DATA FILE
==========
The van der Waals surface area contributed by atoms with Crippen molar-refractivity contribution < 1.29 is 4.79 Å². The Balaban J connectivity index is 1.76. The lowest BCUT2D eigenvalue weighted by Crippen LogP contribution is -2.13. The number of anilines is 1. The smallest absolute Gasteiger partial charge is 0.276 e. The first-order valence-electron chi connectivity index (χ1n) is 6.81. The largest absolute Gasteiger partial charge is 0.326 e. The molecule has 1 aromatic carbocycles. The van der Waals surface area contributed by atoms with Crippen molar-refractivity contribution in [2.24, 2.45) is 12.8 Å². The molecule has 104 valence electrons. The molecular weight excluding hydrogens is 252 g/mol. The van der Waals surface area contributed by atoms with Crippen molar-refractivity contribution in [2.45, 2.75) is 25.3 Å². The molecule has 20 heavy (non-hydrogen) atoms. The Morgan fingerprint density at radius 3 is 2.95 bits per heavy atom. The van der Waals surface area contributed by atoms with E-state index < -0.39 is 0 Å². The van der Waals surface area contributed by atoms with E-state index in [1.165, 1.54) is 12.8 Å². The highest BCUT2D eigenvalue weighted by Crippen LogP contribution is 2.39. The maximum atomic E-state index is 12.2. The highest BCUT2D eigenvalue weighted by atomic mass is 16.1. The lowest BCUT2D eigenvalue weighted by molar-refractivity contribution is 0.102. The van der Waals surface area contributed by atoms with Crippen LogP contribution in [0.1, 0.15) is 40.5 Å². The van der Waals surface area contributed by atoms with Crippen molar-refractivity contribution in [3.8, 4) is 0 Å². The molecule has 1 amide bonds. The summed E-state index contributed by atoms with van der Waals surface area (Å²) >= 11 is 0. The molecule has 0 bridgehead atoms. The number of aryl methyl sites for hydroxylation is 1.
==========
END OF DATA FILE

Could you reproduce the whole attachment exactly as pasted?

The van der Waals surface area contributed by atoms with Crippen molar-refractivity contribution < 1.29 is 4.79 Å². The Balaban J connectivity index is 1.76. The lowest BCUT2D eigenvalue weighted by Crippen LogP contribution is -2.13. The number of anilines is 1. The smallest absolute Gasteiger partial charge is 0.276 e. The first-order valence-electron chi connectivity index (χ1n) is 6.81. The largest absolute Gasteiger partial charge is 0.326 e. The molecule has 1 aromatic carbocycles. The van der Waals surface area contributed by atoms with Crippen molar-refractivity contribution in [2.24, 2.45) is 12.8 Å². The molecule has 104 valence electrons. The molecular weight excluding hydrogens is 252 g/mol. The van der Waals surface area contributed by atoms with Crippen molar-refractivity contribution in [2.45, 2.75) is 25.3 Å². The molecule has 20 heavy (non-hydrogen) atoms. The Morgan fingerprint density at radius 3 is 2.95 bits per heavy atom. The van der Waals surface area contributed by atoms with E-state index < -0.39 is 0 Å². The van der Waals surface area contributed by atoms with E-state index in [1.165, 1.54) is 12.8 Å². The highest BCUT2D eigenvalue weighted by Crippen LogP contribution is 2.39. The maximum atomic E-state index is 12.2. The highest BCUT2D eigenvalue weighted by atomic mass is 16.1. The lowest BCUT2D eigenvalue weighted by molar-refractivity contribution is 0.102. The van der Waals surface area contributed by atoms with Crippen LogP contribution in [0.1, 0.15) is 40.5 Å². The van der Waals surface area contributed by atoms with Crippen molar-refractivity contribution in [3.8, 4) is 0 Å². The molecule has 1 amide bonds. The summed E-state index contributed by atoms with van der Waals surface area (Å²) >= 11 is 0. The molecule has 0 bridgehead atoms. The number of aryl methyl sites for hydroxylation is 1.